Kid in martial arts
There are hundreds, if not thousands of articles and advertisements, all touting the myriad of benefits children receive from studying martial arts. Let's assume the reader is already sold on the idea of having their child study martial arts, and now it's just a matter of finding the right school. As a former school owner myself, I thought I would share three things to consider when choosing a martial arts school for your child.

The Teacher

his is the most important thing to consider. The culture of the school flows from the teacher both by their example and conduct. What are they like? Are they similar to John Kreese or Mr. Miyagi? Somewhere in between? Both styles can be effective, but you will need to determine which one is best for your child.

Is the class fun? Although it's a fine line between entertainment and engagement, for children, I believe a teacher should have high energy and a positive attitude. You have to ask yourself, "Is my child going to learn here?" Of course, if they can try the class, that is a great way to tell


Most of the time when we think of safety, we think of the risk of injury. However, if the pandemic taught us anything, it was that keeping things clean keeps disease from spreading. Is the school clean? Once, I had a parent sign up their child and tell me, "This is the first place that didn't stink."

What kind of supervision do they have? Is the class small enough for one teacher to manage, or is it so large they need an extra hand? Keeping that in mind, parents must remember that martial arts are a combat sport. There are going to be bumps and, bruises. The thing to look out for is a culture of recklessness or lack of supervision.


The behavior of the students and teachers, and the conduct of the classes will tell a lot about the kind of culture the school is fostering. Is there a pleasant, happy, constructive vibe that you can feel? Or is it a heavy atmosphere that puts you off? What was your first impression when you walked in the door? First impressions tell a lot. Although anyone can have a bad day, for the most part, it should be a positive experience.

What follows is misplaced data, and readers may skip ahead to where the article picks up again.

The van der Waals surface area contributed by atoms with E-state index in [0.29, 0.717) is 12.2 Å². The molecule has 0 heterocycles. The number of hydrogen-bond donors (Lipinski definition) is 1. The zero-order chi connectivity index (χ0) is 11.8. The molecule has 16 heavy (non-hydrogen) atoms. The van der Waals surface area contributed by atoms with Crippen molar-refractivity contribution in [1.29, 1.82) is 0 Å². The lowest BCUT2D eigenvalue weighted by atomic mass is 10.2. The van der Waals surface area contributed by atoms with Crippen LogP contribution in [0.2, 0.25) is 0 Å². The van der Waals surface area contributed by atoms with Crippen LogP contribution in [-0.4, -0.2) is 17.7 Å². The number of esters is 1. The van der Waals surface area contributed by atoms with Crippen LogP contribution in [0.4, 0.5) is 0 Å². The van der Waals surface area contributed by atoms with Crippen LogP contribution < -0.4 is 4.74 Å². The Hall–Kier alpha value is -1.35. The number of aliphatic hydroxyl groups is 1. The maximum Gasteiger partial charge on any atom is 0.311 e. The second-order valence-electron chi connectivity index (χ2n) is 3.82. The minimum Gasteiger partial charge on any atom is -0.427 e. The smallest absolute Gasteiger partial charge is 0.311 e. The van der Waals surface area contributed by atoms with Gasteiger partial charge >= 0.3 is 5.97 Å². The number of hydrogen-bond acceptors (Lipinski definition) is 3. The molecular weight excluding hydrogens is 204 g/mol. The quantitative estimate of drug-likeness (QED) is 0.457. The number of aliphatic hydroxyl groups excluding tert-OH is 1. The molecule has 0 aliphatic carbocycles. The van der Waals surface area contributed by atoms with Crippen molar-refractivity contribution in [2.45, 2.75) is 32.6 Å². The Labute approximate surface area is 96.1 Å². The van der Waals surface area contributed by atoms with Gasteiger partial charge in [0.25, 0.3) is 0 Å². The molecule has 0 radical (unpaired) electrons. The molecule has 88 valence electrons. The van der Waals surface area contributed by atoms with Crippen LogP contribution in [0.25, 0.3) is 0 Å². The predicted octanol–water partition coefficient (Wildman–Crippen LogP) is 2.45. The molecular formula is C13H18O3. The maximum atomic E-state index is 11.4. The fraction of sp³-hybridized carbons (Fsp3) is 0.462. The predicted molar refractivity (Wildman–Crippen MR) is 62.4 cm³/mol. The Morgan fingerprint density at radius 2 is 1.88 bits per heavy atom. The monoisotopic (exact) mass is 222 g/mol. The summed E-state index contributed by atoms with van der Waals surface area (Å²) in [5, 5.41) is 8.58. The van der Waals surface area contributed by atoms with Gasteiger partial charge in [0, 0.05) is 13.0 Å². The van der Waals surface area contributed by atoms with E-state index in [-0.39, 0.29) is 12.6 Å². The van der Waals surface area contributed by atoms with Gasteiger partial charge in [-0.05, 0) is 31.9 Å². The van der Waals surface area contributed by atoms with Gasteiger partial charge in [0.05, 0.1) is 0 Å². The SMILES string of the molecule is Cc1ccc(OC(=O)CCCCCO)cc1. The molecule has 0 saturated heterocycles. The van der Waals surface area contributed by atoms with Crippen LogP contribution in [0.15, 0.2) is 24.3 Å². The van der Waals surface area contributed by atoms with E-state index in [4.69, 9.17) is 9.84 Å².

Trying to tick all the boxes and cover all the bases will not guarantee that things won't change later, but it is a good way to make the best choice you can in the beginning.

There is no season for martial arts and no age limit. Instilling martial arts in a young person can be the beginning of a lifetime of healthy activity, learning, and peace of mind. Plus, it's a lot of fun. Oh, and all the great benefits for kids are great for adults too, so check out a class yourself. It's never too late to start.

That a director of my city's opera company would call me seemed a little odd. There are probably some monkeys who know more about opera than I do. But the director was inviting me to lunch, so of course I went.

It turned out the company was producing a performance of Madame Butterfly, the Puccini opera that tells the story of a doomed love between a French military officer and a geisha in early 19th-century Japan. The opera has come under fire for its stereotyped, utterly fanciful depictions of Japanese culture. The local company was trying to anticipate such criticism, and the director asked me, since I serve on the board of some organizations related to Japanese culture, what I thought.
Keep Reading Show less
Apologies in advance for the title if it gives impressions that this is going to be all that poetic. It's not this presentation that is all that literary, but something else. Haikus and pentameter aside, MMA has moments that are nothing less than poetic on a pretty astral level. Not long ago, irony at the nauseating level (unless you are a psychopath) happened when former UFC Middleweight Champion Chris Weidman broke his leg on Uriah Hall's leg in an eerily similar way as the other former champ Anderson Silva did on Chris's in their title rematch. If you know anything at all about MMA and did not know this story, you have to have been living under a rock. Save your energy and do not go look at pictures of either event as it is nightmare material.
Keep Reading Show less

Dr. Craig's Martial Arts Movie Lounge

Have you ever watched a film that was just so amazing that when the sequel came out, your mind started developing great expectations and that it would be a pip, which has nothing to do with a Charles Dicken's novel, yet a movie that could be a real humdinger?

In 2017, one of the most engaging and exciting elements of the Sammo Hung and Vincent Zhao starring God of War is that it was a remake of Jimmy Wang Yu's classic kung fu flick Beach of the War Gods (BWG; 1973). This gave me the perfect opportunity to see how a film on the same subject was handled by two Chinese filmmaking eras 44 years apart and how the fight choreography was used to tell the hero's story.

Keep Reading Show less